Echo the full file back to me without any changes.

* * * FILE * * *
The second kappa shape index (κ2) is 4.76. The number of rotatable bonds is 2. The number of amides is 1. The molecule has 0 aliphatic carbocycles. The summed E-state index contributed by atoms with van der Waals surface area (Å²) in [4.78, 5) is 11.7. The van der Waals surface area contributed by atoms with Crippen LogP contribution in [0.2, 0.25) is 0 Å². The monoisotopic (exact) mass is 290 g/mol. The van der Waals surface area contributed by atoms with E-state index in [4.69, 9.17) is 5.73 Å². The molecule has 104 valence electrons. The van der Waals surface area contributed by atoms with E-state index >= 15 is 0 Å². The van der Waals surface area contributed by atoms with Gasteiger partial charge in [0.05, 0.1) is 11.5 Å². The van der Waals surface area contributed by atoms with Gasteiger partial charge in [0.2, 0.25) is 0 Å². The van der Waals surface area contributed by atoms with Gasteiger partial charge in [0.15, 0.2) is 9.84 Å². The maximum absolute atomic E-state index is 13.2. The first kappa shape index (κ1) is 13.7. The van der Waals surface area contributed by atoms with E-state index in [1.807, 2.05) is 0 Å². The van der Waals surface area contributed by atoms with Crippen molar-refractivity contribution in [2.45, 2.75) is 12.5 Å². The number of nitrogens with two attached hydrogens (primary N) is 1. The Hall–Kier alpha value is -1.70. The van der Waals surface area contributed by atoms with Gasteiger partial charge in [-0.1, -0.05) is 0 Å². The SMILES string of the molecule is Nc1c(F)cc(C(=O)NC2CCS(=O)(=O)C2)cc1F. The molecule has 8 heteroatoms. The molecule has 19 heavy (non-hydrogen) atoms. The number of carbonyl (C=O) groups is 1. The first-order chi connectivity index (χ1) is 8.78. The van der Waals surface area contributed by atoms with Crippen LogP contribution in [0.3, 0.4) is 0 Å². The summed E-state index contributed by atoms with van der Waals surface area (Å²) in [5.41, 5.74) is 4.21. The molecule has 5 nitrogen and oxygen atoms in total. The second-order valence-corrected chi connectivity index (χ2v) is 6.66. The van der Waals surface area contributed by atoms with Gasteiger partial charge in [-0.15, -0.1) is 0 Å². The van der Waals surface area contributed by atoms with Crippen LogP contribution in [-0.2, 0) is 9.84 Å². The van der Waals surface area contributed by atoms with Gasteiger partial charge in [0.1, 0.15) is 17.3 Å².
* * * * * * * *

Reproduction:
The second kappa shape index (κ2) is 4.76. The number of rotatable bonds is 2. The number of amides is 1. The molecule has 0 aliphatic carbocycles. The summed E-state index contributed by atoms with van der Waals surface area (Å²) in [4.78, 5) is 11.7. The van der Waals surface area contributed by atoms with Crippen LogP contribution in [0.2, 0.25) is 0 Å². The monoisotopic (exact) mass is 290 g/mol. The van der Waals surface area contributed by atoms with E-state index in [4.69, 9.17) is 5.73 Å². The molecule has 104 valence electrons. The van der Waals surface area contributed by atoms with E-state index >= 15 is 0 Å². The van der Waals surface area contributed by atoms with Gasteiger partial charge in [0.05, 0.1) is 11.5 Å². The van der Waals surface area contributed by atoms with Gasteiger partial charge in [0.2, 0.25) is 0 Å². The van der Waals surface area contributed by atoms with Gasteiger partial charge in [0.15, 0.2) is 9.84 Å². The maximum absolute atomic E-state index is 13.2. The first kappa shape index (κ1) is 13.7. The van der Waals surface area contributed by atoms with E-state index in [1.807, 2.05) is 0 Å². The van der Waals surface area contributed by atoms with Crippen molar-refractivity contribution in [2.45, 2.75) is 12.5 Å². The number of nitrogens with two attached hydrogens (primary N) is 1. The Hall–Kier alpha value is -1.70. The van der Waals surface area contributed by atoms with Gasteiger partial charge in [-0.1, -0.05) is 0 Å². The SMILES string of the molecule is Nc1c(F)cc(C(=O)NC2CCS(=O)(=O)C2)cc1F. The molecule has 8 heteroatoms. The molecule has 19 heavy (non-hydrogen) atoms. The number of carbonyl (C=O) groups is 1. The first-order chi connectivity index (χ1) is 8.78. The van der Waals surface area contributed by atoms with Crippen LogP contribution in [0.3, 0.4) is 0 Å². The summed E-state index contributed by atoms with van der Waals surface area (Å²) in [5.41, 5.74) is 4.21. The molecule has 5 nitrogen and oxygen atoms in total. The second-order valence-corrected chi connectivity index (χ2v) is 6.66. The van der Waals surface area contributed by atoms with Gasteiger partial charge in [-0.15, -0.1) is 0 Å². The van der Waals surface area contributed by atoms with Crippen LogP contribution in [-0.2, 0) is 9.84 Å². The van der Waals surface area contributed by atoms with Gasteiger partial charge in [0.1, 0.15) is 17.3 Å².